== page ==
The high accuracy of the Iskander-M on the Ukrainian battlefield has earned the weapon’s nickname “sniper missile”.
Russian media recently announced that their Iskander-M deserves to be called a “sniper missile” thanks to its high accuracy to the point of being able to slip through a window when launched from a distance of hundreds of kilometers.
“The Iskander-M operates with the precision of a sniper. A tactical ballistic missile of this type can pass through a window when launched from a distance of several hundred kilometers.”
“The Iskander-M carries a high-yield warhead, capable of destroying a building, warship or fortification on land,” the press service of state-owned technology corporation Rostec said in a statement.
Earlier, Russian Defense Ministry spokesman Lieutenant General Igor Konashenkov stated that an Iskander-M missile hit a Ukrainian train in the Dnepropetrovsk region, destroying more than 200 missile rounds and dozens of military equipment on the way to the front.
The Iskander-M Tactical Missile System (NATO reporting name SS-26 Stone) is designed to hit small targets and enemy locations within a range of up to 500 km. Russian team developed after the dissolution of the Soviet Union to replace the aging Scud rocket.
The Iskander-M is a solid-propellant single-stage guided missile. Targets can be located by satellites and aircraft, as well as by conventional intelligence gathering via artillery observers or from computer-scanned aerial photographs.
The missile can also retarget in flight via an optical guidance system controlled by encrypted radio transmission, assisted by an AWACS aircraft or even a drone.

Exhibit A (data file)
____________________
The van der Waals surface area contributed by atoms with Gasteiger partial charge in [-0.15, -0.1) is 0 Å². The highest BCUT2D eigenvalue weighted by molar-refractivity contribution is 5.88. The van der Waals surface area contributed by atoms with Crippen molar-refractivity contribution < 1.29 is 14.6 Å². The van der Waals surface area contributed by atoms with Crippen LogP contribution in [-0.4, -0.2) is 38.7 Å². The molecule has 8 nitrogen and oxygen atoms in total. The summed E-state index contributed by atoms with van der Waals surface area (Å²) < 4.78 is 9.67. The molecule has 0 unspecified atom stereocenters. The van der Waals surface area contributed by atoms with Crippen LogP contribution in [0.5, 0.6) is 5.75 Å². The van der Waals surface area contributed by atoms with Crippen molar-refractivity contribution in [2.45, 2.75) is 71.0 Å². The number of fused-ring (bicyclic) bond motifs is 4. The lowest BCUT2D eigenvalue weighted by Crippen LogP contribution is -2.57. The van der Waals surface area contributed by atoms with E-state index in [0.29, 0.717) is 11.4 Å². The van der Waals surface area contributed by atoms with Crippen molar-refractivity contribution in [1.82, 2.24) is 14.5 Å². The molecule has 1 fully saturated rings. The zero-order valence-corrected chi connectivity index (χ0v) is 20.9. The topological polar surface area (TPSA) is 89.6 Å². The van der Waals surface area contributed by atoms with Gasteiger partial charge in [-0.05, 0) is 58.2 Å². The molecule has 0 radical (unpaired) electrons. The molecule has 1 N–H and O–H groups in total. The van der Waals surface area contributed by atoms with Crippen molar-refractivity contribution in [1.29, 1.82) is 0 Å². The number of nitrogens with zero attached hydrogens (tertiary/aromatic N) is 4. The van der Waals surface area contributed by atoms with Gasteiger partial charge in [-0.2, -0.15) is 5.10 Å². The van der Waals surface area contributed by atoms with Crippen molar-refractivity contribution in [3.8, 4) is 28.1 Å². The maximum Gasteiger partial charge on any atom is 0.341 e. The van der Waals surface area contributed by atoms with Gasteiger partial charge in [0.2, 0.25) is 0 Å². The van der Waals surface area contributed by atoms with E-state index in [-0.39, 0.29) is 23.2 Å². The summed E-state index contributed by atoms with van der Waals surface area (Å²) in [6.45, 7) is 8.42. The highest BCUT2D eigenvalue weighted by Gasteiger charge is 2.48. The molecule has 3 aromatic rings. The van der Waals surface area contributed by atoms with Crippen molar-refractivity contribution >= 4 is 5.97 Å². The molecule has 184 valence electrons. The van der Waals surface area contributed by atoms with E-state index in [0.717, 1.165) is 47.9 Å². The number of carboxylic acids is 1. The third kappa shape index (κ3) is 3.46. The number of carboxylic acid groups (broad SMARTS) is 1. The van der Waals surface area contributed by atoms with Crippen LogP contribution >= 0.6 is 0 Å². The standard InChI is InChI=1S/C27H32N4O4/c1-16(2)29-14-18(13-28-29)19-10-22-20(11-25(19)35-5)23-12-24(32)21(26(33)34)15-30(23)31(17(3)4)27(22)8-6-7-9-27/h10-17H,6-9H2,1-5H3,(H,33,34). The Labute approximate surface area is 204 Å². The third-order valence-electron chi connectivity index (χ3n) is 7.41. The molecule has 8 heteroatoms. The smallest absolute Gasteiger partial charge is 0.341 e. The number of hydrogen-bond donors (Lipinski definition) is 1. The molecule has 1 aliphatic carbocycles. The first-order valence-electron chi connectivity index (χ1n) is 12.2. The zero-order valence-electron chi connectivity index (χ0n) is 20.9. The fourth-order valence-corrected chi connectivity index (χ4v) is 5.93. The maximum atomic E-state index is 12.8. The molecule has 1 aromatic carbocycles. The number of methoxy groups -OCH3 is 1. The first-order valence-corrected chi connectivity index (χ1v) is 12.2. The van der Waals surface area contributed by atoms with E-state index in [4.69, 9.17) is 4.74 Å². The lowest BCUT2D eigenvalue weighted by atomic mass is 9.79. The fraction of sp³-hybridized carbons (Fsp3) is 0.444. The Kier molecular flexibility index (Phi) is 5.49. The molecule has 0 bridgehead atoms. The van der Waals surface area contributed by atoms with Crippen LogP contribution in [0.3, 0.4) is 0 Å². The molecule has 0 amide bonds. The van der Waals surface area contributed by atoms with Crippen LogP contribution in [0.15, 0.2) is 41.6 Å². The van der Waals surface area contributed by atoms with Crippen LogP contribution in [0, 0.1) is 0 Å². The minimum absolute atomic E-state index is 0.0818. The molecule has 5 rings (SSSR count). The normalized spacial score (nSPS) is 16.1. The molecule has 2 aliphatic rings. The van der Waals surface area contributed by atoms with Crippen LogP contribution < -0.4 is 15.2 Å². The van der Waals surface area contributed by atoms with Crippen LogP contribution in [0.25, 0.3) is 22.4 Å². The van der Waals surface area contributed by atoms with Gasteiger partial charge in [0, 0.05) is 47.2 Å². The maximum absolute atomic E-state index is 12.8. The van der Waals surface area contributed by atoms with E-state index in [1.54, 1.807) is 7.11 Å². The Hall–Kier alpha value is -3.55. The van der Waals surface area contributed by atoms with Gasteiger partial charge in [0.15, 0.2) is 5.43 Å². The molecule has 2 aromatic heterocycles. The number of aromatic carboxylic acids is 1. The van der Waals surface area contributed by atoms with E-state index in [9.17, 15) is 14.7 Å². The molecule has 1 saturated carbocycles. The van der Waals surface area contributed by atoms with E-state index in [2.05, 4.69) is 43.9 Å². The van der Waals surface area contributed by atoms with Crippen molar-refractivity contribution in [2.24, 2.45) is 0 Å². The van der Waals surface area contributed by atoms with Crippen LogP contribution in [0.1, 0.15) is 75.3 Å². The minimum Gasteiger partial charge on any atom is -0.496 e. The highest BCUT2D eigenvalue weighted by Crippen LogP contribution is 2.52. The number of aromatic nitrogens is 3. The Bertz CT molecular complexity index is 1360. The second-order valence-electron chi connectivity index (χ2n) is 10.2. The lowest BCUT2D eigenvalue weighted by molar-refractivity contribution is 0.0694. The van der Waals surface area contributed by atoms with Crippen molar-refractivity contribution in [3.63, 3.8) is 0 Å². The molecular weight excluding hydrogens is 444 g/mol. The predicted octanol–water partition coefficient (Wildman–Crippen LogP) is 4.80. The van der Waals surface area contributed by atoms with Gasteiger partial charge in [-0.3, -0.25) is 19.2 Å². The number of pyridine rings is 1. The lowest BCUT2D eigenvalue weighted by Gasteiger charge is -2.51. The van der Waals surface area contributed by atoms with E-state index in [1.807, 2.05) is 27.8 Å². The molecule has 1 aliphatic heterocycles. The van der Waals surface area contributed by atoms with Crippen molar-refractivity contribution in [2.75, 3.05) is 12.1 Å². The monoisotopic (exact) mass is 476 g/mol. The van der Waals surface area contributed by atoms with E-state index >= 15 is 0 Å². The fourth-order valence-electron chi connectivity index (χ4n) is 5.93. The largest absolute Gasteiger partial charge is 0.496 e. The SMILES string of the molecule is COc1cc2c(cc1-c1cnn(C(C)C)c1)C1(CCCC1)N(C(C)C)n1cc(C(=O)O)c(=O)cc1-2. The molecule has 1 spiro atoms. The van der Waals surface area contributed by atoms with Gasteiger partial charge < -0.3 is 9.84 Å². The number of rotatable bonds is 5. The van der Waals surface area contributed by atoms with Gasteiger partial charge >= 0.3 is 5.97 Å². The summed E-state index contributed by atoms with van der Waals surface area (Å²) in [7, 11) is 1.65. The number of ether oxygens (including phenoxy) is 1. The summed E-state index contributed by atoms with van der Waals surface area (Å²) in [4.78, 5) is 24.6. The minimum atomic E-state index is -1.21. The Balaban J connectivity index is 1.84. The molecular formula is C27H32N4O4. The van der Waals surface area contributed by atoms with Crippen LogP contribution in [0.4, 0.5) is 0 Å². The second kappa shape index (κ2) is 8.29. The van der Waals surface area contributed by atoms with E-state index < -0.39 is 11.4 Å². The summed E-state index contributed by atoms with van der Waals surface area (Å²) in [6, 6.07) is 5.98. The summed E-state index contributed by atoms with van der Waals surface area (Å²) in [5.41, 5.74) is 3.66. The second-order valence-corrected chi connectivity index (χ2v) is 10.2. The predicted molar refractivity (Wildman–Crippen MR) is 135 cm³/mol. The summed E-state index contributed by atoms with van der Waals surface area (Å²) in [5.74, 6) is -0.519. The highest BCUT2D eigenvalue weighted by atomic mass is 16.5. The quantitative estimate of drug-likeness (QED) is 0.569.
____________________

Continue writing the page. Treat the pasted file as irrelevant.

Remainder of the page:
In recent years, the Iskander-M has also been adapted for use as an anti-ship weapon as the Russians try to add a moving target attack function to it.
The Iskander-M has a range of up to 500 km, while its navigation system is reported to deliver within 10 – 30 meters of circle accuracy (CEP). Thus, it can be seen that Russia’s claim that the Iskander-M flew out of the window is an exaggeration.
The first successful launch of the missile took place in 1996, the Iskander-M was used in the 2008 Russo-Georgian War, on the Syrian battlefield, and in the 2020 Nagorno Karabakh War, it is said to have participated in the extensive war in Ukraine.
Although the Iskander-M system is exclusively used by the Russian Army, they have released a modified version of the Iskander-E, developed for export, which has a range of 280 km with a warhead weighing 480 kg.
The Iskander-E also has an inertial navigation system that helps it reach an accuracy of 30 – 70 m, significantly higher than the domestic version of the Iskander-M used by the Russian Army.
But even the above CEP index is considered difficult to achieve with Iskander-E, for example, Armenia has claimed that its projectiles have missed the target by up to 6 km, and the Ministry of Defense of Ukraine also said that only 40% of the Iskander-M missiles hit the target.